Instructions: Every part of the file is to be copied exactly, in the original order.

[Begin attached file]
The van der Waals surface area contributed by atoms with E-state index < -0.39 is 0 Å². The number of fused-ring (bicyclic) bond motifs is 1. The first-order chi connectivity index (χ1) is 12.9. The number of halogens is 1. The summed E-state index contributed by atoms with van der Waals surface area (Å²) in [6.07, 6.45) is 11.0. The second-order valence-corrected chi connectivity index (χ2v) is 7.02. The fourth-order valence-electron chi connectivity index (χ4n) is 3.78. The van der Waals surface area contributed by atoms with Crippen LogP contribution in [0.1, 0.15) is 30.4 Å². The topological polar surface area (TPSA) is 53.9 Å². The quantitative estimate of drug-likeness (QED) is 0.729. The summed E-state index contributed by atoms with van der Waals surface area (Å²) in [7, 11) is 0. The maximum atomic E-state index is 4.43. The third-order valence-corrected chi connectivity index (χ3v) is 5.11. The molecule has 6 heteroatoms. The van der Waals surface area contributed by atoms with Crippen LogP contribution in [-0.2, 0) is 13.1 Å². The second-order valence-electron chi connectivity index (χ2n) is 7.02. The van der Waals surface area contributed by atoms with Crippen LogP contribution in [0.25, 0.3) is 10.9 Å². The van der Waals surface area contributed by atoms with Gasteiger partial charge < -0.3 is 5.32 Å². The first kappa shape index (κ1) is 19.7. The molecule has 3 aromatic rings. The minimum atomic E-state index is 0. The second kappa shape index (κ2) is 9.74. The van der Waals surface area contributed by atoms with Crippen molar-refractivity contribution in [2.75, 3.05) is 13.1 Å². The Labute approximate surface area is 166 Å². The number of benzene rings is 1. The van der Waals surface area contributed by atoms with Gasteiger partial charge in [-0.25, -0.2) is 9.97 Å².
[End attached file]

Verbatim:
The van der Waals surface area contributed by atoms with E-state index < -0.39 is 0 Å². The number of fused-ring (bicyclic) bond motifs is 1. The first-order chi connectivity index (χ1) is 12.9. The number of halogens is 1. The summed E-state index contributed by atoms with van der Waals surface area (Å²) in [6.07, 6.45) is 11.0. The second-order valence-corrected chi connectivity index (χ2v) is 7.02. The fourth-order valence-electron chi connectivity index (χ4n) is 3.78. The van der Waals surface area contributed by atoms with Crippen LogP contribution in [0.1, 0.15) is 30.4 Å². The topological polar surface area (TPSA) is 53.9 Å². The quantitative estimate of drug-likeness (QED) is 0.729. The summed E-state index contributed by atoms with van der Waals surface area (Å²) in [7, 11) is 0. The maximum atomic E-state index is 4.43. The third-order valence-corrected chi connectivity index (χ3v) is 5.11. The molecule has 6 heteroatoms. The van der Waals surface area contributed by atoms with Crippen LogP contribution in [-0.2, 0) is 13.1 Å². The second-order valence-electron chi connectivity index (χ2n) is 7.02. The van der Waals surface area contributed by atoms with Crippen LogP contribution in [0.25, 0.3) is 10.9 Å². The van der Waals surface area contributed by atoms with Gasteiger partial charge < -0.3 is 5.32 Å². The first kappa shape index (κ1) is 19.7. The molecule has 3 aromatic rings. The minimum atomic E-state index is 0. The second kappa shape index (κ2) is 9.74. The van der Waals surface area contributed by atoms with Crippen molar-refractivity contribution in [2.75, 3.05) is 13.1 Å². The Labute approximate surface area is 166 Å². The number of benzene rings is 1. The van der Waals surface area contributed by atoms with Gasteiger partial charge in [-0.25, -0.2) is 9.97 Å².